Canada’s companies will remain involved in F-35 project: Harper
March 28, 2012, Seoul, South Korea - While his government isn't giving any guarantees Canada will buy the F-35, Prime Minister Stephen Harper said Canada will remain involved in the stealth fighter project to ensure Canadian companies can continue participating.
"We have received literally hundreds of millions of dollars in contracts for the Canadian aerospace industry. This is not a trivial matter," Harper said at the conclusion of a major summit on nuclear security in Seoul on Tuesday.
"We haven't yet signed a contract, as you know. We retain that flexibility. But we are committed to continuing our aerospace sector's participation in the development of the F-35."
Sixty-six Canadian companies have so far acquired $435 million worth of contracts related to the F-35 since Canada became a partner in the multibillion-dollar project in 1997.
Tim Page, president of the Canadian Association of Defence and Security Industries, welcomed Harper's "reaffirmation'' of support for the F-35 development program. While some companies have done "pretty well'' so far, he said, the real money will start pouring in when mass production begins.
"It's still early to determine exactly how well Canada will do, in part because the project is still at the developmental phase,'' he said. "A number of Canadian companies stand to do extremely well.''
The Montreal-based aerospace firm Pratt and Whitney produces the F-35's engine, for example, while Composites Atlantic Limited of Lunenburg, N.S. is producing fuselage panels.
What will really determine how much Canadian aerospace companies benefit, Page said, is how many of the planes are ultimately ordered and built.
"The opportunity for Canadian industry is directly related to the number of F-35 model aircraft produced,'' he said.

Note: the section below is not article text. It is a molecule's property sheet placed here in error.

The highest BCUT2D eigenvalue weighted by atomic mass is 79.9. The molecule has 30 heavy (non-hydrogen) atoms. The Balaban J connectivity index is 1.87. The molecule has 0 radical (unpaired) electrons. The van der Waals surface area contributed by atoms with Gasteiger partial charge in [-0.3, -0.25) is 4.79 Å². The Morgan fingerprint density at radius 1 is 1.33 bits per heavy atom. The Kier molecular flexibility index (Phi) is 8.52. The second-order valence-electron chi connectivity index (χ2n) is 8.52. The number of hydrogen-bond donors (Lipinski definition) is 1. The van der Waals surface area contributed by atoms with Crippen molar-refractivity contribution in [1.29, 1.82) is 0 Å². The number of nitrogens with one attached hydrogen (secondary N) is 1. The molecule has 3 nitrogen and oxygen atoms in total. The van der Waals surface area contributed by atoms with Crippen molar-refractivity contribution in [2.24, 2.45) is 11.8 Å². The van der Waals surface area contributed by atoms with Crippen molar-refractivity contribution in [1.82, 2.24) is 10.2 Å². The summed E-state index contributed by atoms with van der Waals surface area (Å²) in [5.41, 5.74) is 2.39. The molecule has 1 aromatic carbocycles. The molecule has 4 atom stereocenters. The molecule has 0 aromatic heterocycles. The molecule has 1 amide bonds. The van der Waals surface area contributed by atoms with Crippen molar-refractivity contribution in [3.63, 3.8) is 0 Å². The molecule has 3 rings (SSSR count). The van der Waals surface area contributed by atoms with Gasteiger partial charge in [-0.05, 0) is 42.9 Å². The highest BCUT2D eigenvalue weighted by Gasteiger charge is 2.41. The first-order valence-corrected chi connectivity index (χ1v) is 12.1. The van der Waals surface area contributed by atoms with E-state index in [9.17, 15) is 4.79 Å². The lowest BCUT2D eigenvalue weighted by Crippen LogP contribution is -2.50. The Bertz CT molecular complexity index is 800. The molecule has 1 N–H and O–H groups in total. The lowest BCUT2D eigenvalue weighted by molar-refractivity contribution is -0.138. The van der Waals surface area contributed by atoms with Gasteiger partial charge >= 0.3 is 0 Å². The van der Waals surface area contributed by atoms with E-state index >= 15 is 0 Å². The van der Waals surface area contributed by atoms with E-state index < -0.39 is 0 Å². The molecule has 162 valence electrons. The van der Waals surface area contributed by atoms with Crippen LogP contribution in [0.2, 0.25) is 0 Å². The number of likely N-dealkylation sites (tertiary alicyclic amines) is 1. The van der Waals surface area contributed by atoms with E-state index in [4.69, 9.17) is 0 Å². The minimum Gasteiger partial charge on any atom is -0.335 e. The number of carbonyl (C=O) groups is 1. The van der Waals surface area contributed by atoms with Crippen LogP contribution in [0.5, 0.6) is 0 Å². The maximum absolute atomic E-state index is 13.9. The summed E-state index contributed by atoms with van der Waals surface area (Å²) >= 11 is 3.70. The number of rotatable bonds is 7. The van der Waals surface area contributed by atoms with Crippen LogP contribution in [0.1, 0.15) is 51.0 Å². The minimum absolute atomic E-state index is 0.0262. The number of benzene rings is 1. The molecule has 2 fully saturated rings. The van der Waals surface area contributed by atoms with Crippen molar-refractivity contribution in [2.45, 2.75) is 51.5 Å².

Canada has contributed twice so far to the F-35 program. In 1997, Canada paid $10 million US for the plane's initial "Concept Demonstration Phase,'' then another $150 million US in 2002 for the "System Development and Demonstration Phase.'' An additional $78 million has been given to Canadian industries involved in the F-35 project.
The current, and most expensive phase is the "Production, Sustainment and Follow-on Development Phase,'' to which Canada committed $551 million US in 2006. This final phase of development reaches out to 2051, and will be Canada's final monetary commitment to the F-35 development project, aside from any orders Canada places.
The federal government has so far invested $278 million in the project, according to the Department of National Defence.
The total budget for developing the F-35 is $21.9 billion US, of which the United States will contribute some $16.8 billion US according to program documents. The other eight participating nations are contributing different amounts to the project.
The United Kingdom is contributing $952 million US, and Italy $904 million US. Australia and Turkey are contributing $690 million US each. The Netherlands will invest $586 million US, while Denmark and Norway are contributing $33 million US each.
Only companies from these nine participating countries are eligible to build components for the F-35.
When it announced that Canada would be purchasing 65 F-35s in July 2010 for $9 billion plus $7 billion for 20 years maintenance, the federal government said Canadian industry would have access to about $12 billion in potential work.
Persistent cost overruns and development delays, however, led the government in recent weeks to significantly soften its commitment to acquiring the stealth fighter to replace Canada's aging fleet of CF-18s.
By committing to seeing the fighter through to full development – it's still not clear when that will be – the government is hoping Canadian industry will have access to contracts to that point, and possibly even into the full production phase, even if Canada doesn't end up purchasing the plane.
Alan Williams, a retired assistant deputy minister for materiel, said Harper's comment that Canada will remain involved in the development project is a "no-brainer.''
"The fact is that's why I signed the agreement in 2002: to allow industry to participate,'' he said. "Why do anything to jeopardize industry's ability to be successful?''
However, he said, it is unsettling that more Canadian companies have not become involved, since 65 Canadian companies already had contracts back in 2005.
Canadian industry would certainly benefit more, Williams said, if Canada used a conventional competitive process to select its next fighter jet. Under this system, firms that bid on contracts must guarantee industrial regional benefits equal to the value of the contract.
"If you actually compete, any compliant bidder will have to guarantee contracts (for Canadian industry) equal to or greater than value of the contract (for planes),'' he said. "If the contract turns out to be $20 to $25 billon, that is value the winning bidder will have to commit to Canadian industry.''